Netanyahu looks again at Turkish-mediation for talks with Syria

debkafile wonders if a new peace initiative – or two, are in the works between Paris, Damascus, Cairo and Jerusalem, as Washington looks on. This month, Israeli prime minister Binyamin Netanyahu signaled Presidents Barack Obama and Nicolas Sarkozy that he is ready to take a second look at reviving the Ankara-brokered negotiating channel with Damascus, notwithstanding Turkish prime minister Tayyep Recep Erdogan’s offensive attitude toward Israel and the close ties he is building with radical Iran.
This change of heart shows that Netanyahu may be cracking under the relentless pressure of Palestinians and some Arab governments blacklisting him as a negotiating partner for peace. To change his image, he may be knocking on doors to open lines to Syria and/or the Palestinians.
Two Jerusalem envoys will be heading out next week to test the ground.
Sunday, Nov. 22, President Shimon Peres is scheduled to sit down with Egyptian president Hosni Mubarak in Cairo and toss around ideas for changing Palestinian Authority chairman Mahmoud’s mind about resigning and persuading him to drop his precondition for going back to the negotiating table: a halt in settlement and Jerusalem construction.
Trade and industry minister Binyamin Ben Eliezer, a former defense chief, meets Turkish defense minister Vecdi Gonul in Ankara Tuesday. He will go to work on repairing the rift between the Israeli and Turkish military chiefs by an offer to let the Turks go back to their former role as intermediary for indirect peace talks with Syria.
Erdogan and his foreign minister Ahmed Davutoolu were extremely pained when Ehud Olmert, then prime minister, ended this mission in December 2008 after nearly a year. That was when relations with Israel began to deteriorate.
Enter the action President Sarkozy, who received Netanyahu followed by Syrian president Bashar Assad in Paris in the second week of November:
debkafile‘s Paris sources report that Bouthaina Shaaban, Syria’s information minister and close aide to Bashar Assad, issued a carefully doctored statement last week about Sarkozy’s conversation with the Syrian president.
She told the media that Sarkozy had passed Assad a message from Netanyahu in which the Israeli prime minister purportedly said that the Syrian track is very important and he wants to open talks “without delay and without preconditions.”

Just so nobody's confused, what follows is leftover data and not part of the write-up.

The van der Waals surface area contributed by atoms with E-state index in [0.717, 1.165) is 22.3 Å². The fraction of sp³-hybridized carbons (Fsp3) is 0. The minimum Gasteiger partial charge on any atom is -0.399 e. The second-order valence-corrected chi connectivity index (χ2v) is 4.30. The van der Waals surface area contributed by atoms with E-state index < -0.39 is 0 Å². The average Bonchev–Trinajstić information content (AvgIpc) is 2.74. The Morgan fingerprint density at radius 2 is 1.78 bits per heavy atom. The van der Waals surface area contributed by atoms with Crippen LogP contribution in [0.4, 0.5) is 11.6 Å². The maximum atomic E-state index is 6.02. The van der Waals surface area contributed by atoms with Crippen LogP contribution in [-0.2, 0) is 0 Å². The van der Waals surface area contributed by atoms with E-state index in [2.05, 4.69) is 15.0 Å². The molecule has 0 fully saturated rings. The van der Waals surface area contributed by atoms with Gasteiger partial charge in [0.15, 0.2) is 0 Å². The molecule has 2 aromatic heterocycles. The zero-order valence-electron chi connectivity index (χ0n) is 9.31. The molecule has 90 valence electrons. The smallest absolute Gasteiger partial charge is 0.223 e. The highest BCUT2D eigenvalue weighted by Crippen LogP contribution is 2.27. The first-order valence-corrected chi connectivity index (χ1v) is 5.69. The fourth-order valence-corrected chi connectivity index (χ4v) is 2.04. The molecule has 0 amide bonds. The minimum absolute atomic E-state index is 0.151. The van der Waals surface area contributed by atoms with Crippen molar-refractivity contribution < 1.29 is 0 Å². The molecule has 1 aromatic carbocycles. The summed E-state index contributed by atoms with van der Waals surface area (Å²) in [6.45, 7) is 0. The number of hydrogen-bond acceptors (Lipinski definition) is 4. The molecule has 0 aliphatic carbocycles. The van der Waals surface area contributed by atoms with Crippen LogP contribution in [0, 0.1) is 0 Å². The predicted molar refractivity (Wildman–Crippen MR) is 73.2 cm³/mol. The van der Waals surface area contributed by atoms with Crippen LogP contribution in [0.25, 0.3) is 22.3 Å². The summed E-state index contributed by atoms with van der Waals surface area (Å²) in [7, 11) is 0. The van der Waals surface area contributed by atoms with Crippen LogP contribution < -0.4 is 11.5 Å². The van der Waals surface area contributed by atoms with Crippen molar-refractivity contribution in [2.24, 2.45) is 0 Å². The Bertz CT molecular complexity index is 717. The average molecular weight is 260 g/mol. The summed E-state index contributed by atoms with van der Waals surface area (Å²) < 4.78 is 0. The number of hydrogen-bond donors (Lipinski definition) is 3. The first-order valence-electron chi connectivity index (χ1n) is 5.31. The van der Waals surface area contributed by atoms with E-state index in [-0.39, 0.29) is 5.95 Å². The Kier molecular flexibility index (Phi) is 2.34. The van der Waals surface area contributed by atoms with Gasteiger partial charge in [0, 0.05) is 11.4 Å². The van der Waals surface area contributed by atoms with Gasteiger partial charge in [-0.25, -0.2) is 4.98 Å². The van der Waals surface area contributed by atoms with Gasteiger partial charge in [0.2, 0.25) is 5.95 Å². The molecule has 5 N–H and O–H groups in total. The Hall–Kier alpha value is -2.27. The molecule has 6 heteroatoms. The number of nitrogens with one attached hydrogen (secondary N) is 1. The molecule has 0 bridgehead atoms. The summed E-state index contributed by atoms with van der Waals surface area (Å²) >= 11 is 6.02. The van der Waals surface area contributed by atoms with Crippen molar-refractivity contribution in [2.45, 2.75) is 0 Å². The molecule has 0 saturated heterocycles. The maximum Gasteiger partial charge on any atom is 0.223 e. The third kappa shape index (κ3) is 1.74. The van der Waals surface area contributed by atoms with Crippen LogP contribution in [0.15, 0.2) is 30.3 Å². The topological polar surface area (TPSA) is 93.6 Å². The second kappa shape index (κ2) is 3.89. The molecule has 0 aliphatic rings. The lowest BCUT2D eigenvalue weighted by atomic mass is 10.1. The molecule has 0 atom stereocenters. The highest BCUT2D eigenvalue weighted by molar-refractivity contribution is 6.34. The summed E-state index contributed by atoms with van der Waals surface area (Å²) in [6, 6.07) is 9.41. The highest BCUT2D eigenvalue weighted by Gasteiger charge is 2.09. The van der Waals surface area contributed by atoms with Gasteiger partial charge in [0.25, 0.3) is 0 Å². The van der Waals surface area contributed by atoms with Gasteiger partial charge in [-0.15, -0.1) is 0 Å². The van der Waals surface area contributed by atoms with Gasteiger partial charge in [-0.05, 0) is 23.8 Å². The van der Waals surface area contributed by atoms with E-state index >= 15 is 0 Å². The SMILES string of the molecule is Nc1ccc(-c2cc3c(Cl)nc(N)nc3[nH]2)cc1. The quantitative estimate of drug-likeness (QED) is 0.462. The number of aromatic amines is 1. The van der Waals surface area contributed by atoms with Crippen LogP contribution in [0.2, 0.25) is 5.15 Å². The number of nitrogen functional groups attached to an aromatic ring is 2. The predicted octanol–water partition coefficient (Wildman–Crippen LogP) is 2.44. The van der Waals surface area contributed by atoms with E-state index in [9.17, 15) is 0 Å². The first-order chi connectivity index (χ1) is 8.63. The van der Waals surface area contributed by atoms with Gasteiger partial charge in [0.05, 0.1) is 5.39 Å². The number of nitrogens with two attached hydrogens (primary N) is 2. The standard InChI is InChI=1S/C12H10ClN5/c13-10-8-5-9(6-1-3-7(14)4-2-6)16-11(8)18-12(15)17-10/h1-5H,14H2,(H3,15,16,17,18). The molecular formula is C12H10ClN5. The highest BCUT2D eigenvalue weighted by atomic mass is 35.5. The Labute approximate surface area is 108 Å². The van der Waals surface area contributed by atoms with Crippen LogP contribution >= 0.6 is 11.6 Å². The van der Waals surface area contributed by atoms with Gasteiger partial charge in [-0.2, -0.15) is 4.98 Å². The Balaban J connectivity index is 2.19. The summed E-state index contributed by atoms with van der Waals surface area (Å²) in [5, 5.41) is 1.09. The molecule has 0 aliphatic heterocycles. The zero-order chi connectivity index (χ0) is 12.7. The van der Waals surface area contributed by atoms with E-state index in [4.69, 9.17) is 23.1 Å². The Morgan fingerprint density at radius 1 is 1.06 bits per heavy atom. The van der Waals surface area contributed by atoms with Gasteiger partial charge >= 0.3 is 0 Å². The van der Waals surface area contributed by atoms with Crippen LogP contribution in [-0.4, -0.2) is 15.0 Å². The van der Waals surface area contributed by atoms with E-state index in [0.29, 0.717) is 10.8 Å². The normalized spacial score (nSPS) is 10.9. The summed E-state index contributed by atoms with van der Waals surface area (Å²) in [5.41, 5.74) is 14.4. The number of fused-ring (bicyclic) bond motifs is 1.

She cited Assad as responding that he requires guarantees that Israel will return “Syria’s land” and restore the country’s “rights” – an allusion to the Golan Heights which Israel captured in 1967 after being attacked by Syria.
Shaaban went on to quote Sarkozy as asserting that such an agreement would be reached “as a result of negotiations, not as a precondition.”
“No,” Assad is said to have replied: “That will result in negotiations, and the result of negotiations will be peace.”
debkafile‘s Paris sources note that the Syrian minister’s version of the conversation omitted any reference to Damascus’ close strategic ties with Tehran, although this was the main topic of their encounter. Sarkozy held it up as the biggest barrier not only to peace talks with Israel but to progress toward improving US-Syrian relations. Assad was given to understand that until he gives up his intense ties with Iran, he can forget about fruitful diplomacy with the West.
Our Jerusalem sources also set the record straight on the message Netanyahu left with Obama and Sarkozy for passing on to the Syrian president. This is its general content:
The Syrians know me well from the negotiations I conducted with them in 1998-1999 through the mediation of the American businessman Ron Lauder. We attained broader agreement then than (former prime ministers) Yitzhak Rabin and Shimon Peres reached with the former president Hafez Assad.
“I never give promises in advance; nor do I go into a dark tunnel scattering gifts along the way without knowing what awaits me at the exit,” said Netanyahu. His message went on to say: “Since you (the Syrians) want Israel to pledge in advance that it will withdraw from the Golan, I want an advance pledge plus guarantees that Syria will sever its strategic bonds with Iran.”
debkafile‘s Middle East sources report that it is early days for this initiative as yet. But although the gap between the two positions is substantial, the Israeli prime minister’s willingness to revive Turkish mediation has generated some slight movement towards a form of dialogue.
At the same time, the French president wants the role of mediator for Paris, not Ankara.
Israel would prefer running the talks through France rather than Ankara, but is waiting to hear where President Obama stands, while Assad needs Tehran’s approval, which was granted in the past when Turkey brokered the indirect talks, but is unlikely to extend to France.
In the nuclear talks taking place in Geneva and Vienna since early October, Iranian negotiators kept on insulting French representatives and demanding to have them thrown out of the talks. Their relations have been sorely strained since.
This week, Sarkozy visited Riyadh in search of Saudi support for a French role as middle-man between Israel and Syria. He came away without a clear answer.

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